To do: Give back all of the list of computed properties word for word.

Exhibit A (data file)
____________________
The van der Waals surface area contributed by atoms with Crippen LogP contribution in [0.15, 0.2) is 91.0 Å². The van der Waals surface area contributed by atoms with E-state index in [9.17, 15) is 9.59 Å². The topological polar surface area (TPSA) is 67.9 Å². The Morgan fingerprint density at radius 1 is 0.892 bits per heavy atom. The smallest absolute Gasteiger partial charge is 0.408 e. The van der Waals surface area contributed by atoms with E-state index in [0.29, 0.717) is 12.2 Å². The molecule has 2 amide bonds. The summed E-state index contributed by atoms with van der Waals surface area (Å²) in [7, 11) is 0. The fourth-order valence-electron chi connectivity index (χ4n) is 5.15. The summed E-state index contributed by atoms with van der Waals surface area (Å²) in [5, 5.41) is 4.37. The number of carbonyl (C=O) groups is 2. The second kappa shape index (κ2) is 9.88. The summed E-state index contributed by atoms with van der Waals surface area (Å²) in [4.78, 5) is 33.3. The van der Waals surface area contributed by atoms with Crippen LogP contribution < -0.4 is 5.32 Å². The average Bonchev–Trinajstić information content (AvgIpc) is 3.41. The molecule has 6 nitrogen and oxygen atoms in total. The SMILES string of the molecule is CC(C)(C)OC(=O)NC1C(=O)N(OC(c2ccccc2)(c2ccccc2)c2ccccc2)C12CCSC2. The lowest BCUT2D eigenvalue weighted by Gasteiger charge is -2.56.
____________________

The van der Waals surface area contributed by atoms with Crippen LogP contribution in [0.15, 0.2) is 91.0 Å². The van der Waals surface area contributed by atoms with E-state index in [9.17, 15) is 9.59 Å². The topological polar surface area (TPSA) is 67.9 Å². The Morgan fingerprint density at radius 1 is 0.892 bits per heavy atom. The smallest absolute Gasteiger partial charge is 0.408 e. The van der Waals surface area contributed by atoms with E-state index in [0.29, 0.717) is 12.2 Å². The molecule has 2 amide bonds. The summed E-state index contributed by atoms with van der Waals surface area (Å²) in [7, 11) is 0. The fourth-order valence-electron chi connectivity index (χ4n) is 5.15. The summed E-state index contributed by atoms with van der Waals surface area (Å²) in [5, 5.41) is 4.37. The number of carbonyl (C=O) groups is 2. The second kappa shape index (κ2) is 9.88. The summed E-state index contributed by atoms with van der Waals surface area (Å²) in [4.78, 5) is 33.3. The van der Waals surface area contributed by atoms with Crippen LogP contribution < -0.4 is 5.32 Å². The average Bonchev–Trinajstić information content (AvgIpc) is 3.41. The molecule has 6 nitrogen and oxygen atoms in total. The SMILES string of the molecule is CC(C)(C)OC(=O)NC1C(=O)N(OC(c2ccccc2)(c2ccccc2)c2ccccc2)C12CCSC2. The lowest BCUT2D eigenvalue weighted by Gasteiger charge is -2.56.